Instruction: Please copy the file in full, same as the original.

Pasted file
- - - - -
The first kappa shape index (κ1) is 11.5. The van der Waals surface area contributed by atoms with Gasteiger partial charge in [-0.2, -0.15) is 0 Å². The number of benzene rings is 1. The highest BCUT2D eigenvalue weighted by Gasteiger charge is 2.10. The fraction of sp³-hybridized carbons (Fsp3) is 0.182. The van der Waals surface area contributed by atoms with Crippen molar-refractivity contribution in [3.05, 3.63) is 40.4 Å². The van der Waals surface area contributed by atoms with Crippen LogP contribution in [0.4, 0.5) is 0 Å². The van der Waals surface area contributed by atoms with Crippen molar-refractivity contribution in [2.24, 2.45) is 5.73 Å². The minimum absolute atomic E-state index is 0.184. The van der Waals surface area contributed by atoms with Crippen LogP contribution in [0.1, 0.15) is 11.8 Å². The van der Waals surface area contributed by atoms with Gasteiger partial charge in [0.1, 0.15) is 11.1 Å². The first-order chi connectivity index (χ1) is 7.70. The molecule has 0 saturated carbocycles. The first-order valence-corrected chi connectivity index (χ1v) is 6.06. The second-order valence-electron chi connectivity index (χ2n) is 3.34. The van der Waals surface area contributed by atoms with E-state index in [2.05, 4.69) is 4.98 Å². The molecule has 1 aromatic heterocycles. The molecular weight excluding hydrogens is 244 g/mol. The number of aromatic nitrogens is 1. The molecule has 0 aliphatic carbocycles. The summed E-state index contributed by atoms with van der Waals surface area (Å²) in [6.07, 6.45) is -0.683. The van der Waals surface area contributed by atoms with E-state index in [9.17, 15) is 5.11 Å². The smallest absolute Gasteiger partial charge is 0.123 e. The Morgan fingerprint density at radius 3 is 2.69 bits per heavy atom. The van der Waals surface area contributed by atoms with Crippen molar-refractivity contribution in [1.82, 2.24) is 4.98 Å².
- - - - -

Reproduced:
The first kappa shape index (κ1) is 11.5. The van der Waals surface area contributed by atoms with Gasteiger partial charge in [-0.2, -0.15) is 0 Å². The number of benzene rings is 1. The highest BCUT2D eigenvalue weighted by Gasteiger charge is 2.10. The fraction of sp³-hybridized carbons (Fsp3) is 0.182. The van der Waals surface area contributed by atoms with Crippen molar-refractivity contribution in [3.05, 3.63) is 40.4 Å². The van der Waals surface area contributed by atoms with Crippen LogP contribution in [0.4, 0.5) is 0 Å². The van der Waals surface area contributed by atoms with Crippen molar-refractivity contribution in [2.24, 2.45) is 5.73 Å². The minimum absolute atomic E-state index is 0.184. The van der Waals surface area contributed by atoms with Crippen LogP contribution in [0.1, 0.15) is 11.8 Å². The van der Waals surface area contributed by atoms with Gasteiger partial charge in [0.1, 0.15) is 11.1 Å². The first-order chi connectivity index (χ1) is 7.70. The molecule has 0 saturated carbocycles. The first-order valence-corrected chi connectivity index (χ1v) is 6.06. The second-order valence-electron chi connectivity index (χ2n) is 3.34. The van der Waals surface area contributed by atoms with E-state index in [2.05, 4.69) is 4.98 Å². The molecule has 1 aromatic heterocycles. The molecular weight excluding hydrogens is 244 g/mol. The number of aromatic nitrogens is 1. The molecule has 0 aliphatic carbocycles. The summed E-state index contributed by atoms with van der Waals surface area (Å²) in [6.07, 6.45) is -0.683. The van der Waals surface area contributed by atoms with E-state index in [9.17, 15) is 5.11 Å². The smallest absolute Gasteiger partial charge is 0.123 e. The Morgan fingerprint density at radius 3 is 2.69 bits per heavy atom. The van der Waals surface area contributed by atoms with Crippen molar-refractivity contribution in [1.82, 2.24) is 4.98 Å².